Three years ago, a group of computer game design and playable arts, games, and media (AGPM) undergraduate students at UC Santa Cruz collaborating on their capstone senior project set out to design a fun game and engaging. None of the 10 students at the time believed that Squish, the game they developed, would eventually be picked up by a major publisher and released on the Nintendo Switch platform.
Squish is a fast-paced competitive multiplayer game featuring skelegoos, ghoul-like characters, who must escape from a collapsing underground crypt. The game begins with the characters partying so hard that the ceiling begins to fall. In order to escape without getting run over, players must navigate skelegoos around various obstacles and use the environment to their advantage.
“What we kept saying during our three-quarter review is that this game belongs on Switch. Our dream was to get it on the Switch console, and now it’s happening in a month,” said said Fernando Zamora, music and sound producer Squish (Porter ’19, AGPM).
Level 0: Game Design Conceptualization
The BS Computer Game Design and AGPM BA programs require students to complete a three-quarter capstone project. Engineering students and AGPM work as a team to design and produce a unique game. The first quarter focuses on brainstorming and prototyping the game, followed by two quarters of production and development.
During Q1, the Squish team decided on a spooky aesthetic and a design and name for the game’s main characters: the skelegoos. Prototyping and development of ideas started with cardboard models before being transferred to computer production.
Team members refer to Squish as a mashup between Tetris and Super Smash Bros. The original game format was inspired by a community level within the Little Big Planet series of puzzle platformer video games.
“I find a lot of games are inspired by what game developers grew up playing. You can see that in the design and aesthetic of Squish,” said Reed Scriven (Merrill ’19, computer game design) , Squish’s Technical Art Designer and Media Relations Manager, “We wanted to design something that was interactive, fun, and capable of engaging multiple players.”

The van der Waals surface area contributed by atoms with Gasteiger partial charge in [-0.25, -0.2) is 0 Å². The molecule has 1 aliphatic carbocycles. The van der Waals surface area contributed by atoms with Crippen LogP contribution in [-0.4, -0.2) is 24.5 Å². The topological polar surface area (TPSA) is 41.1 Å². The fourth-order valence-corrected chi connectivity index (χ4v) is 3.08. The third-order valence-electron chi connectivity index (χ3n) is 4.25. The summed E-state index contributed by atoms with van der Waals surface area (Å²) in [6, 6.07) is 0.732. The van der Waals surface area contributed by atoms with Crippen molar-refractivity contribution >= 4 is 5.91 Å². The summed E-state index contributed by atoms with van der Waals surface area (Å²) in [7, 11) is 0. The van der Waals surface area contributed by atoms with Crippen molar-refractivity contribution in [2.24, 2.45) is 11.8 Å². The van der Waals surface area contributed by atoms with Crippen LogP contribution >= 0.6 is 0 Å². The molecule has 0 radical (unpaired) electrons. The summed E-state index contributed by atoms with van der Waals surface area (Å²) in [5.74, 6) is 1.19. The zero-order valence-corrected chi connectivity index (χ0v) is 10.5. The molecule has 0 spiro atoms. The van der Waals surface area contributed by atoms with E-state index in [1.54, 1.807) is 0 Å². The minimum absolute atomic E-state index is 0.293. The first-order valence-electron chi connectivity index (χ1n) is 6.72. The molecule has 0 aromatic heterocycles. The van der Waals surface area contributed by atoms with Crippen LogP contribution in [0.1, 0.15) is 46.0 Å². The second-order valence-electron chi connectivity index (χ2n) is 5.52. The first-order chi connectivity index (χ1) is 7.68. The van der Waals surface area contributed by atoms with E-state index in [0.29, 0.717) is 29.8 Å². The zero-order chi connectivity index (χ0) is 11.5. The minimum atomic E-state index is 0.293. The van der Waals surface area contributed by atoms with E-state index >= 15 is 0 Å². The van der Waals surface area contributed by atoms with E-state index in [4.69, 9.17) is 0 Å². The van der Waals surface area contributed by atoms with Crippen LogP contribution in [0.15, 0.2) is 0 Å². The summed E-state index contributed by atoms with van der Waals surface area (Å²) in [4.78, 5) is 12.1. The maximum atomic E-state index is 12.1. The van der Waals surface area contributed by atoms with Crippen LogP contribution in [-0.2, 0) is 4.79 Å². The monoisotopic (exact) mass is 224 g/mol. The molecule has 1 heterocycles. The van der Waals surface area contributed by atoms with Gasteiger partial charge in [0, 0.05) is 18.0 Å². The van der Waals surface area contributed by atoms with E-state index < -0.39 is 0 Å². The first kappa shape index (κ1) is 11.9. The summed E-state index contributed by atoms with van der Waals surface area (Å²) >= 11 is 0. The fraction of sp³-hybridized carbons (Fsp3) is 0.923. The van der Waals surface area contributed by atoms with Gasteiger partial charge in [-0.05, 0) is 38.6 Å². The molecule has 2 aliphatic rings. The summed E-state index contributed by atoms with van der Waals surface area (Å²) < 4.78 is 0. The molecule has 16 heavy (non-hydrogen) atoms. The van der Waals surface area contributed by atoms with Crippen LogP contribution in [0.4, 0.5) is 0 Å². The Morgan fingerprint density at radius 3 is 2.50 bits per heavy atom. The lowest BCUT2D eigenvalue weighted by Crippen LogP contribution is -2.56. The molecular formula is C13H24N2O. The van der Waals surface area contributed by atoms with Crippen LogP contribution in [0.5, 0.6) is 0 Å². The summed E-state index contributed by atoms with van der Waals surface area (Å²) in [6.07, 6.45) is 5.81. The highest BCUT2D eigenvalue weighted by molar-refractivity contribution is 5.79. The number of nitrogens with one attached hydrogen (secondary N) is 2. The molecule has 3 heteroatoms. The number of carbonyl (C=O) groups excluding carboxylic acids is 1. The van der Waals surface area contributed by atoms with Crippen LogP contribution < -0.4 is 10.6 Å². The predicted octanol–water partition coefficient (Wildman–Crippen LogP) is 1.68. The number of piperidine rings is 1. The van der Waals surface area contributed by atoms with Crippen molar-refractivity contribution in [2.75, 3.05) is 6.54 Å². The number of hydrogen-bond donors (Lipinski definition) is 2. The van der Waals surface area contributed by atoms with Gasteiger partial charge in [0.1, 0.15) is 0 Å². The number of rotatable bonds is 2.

At the end of the third term, Squish was chosen as a finalist for the E3 College Game Competition. The Southern California Summer Gaming Convention “helped put us on publishers’ radar and was a major stepping stone for our game,” said Athene Yip (Rachel Carson ’19, AGPM), president and producer. environmental design for Squish.
Level 1 and beyond: From competition to publication
After speaking with Warner Brothers during the E3 competition, the Squish team was referred to leading game publisher PM Studios. In the summer of 2020, the team, which was now down to five alumni, with the remaining five leaving to pursue other career opportunities, signed a contract with PM Studios.
Thanks to the expertise of PM Studios, the team was able to improve the production of the game, add a multiplayer format and improve the user experience with new designs and music.
“I like to joke around and say it’s the longest assignment I’ve ever been given. But it all helped gain experience,” Zamora said. I’m excited to continue to build on that and make it the best game we can make.
Squish was first introduced to gaming enthusiasts in August 2021 at PlayNYC, a small convention focused on indie games. Within a month, they were showcasing their game at the popular and prominent west coast gaming convention PAXWest.
“With a few big companies absent from this event due to COVID concerns, it gave us a chance to shine. We had people coming back multiple times to tell us how much they loved the game and wanted to play it again,” Yip explained.
By the April 2022 PAXEast gaming convention, Squish had built up a fanbase, and gamers who had attended previous conventions were excited to try the game again – an indication of Squish’s growing popularity.
The last convention was memorable in more ways than one for the small team at Squish. It provided a moment to reflect on three years of hard work and a way to celebrate while looking forward to the game’s upcoming release on Nintendo Switch and Steam.
“When I think back to the beginning, I felt like it was a cool game idea and I really enjoyed being with my team members,” Zamora said. “None of us thought it was going to continue and become something more.”
With Squish’s upcoming digital and physical release, members of the alumni team reflected on the game’s development process, beginning with their time at UC Santa Cruz. Yip, Zamora, and Scriven mentioned that despite being a small team, they were able to use it to their advantage during the entire production process. This allowed them to collaborate closely with each other, generate new content ideas and improve the user experience.
“Being able to complete a project like this brought so many lessons and experiences that were invaluable to our growth and development,” Reed said.
Despite the challenge of lack of industry experience, the Squish team quickly proved their potential and managed to find opportunities for continued growth. They are now on their way to becoming seasoned competitors in the gaming industry.
Squish is available for pre-order. Visit the Squish website for more information. The other two members of the Squish team are Coulter Petnic, Senior Gameplay Designer and Programmer, and Jessie Aniguid, Gameplay Programmer, Designer and Artist.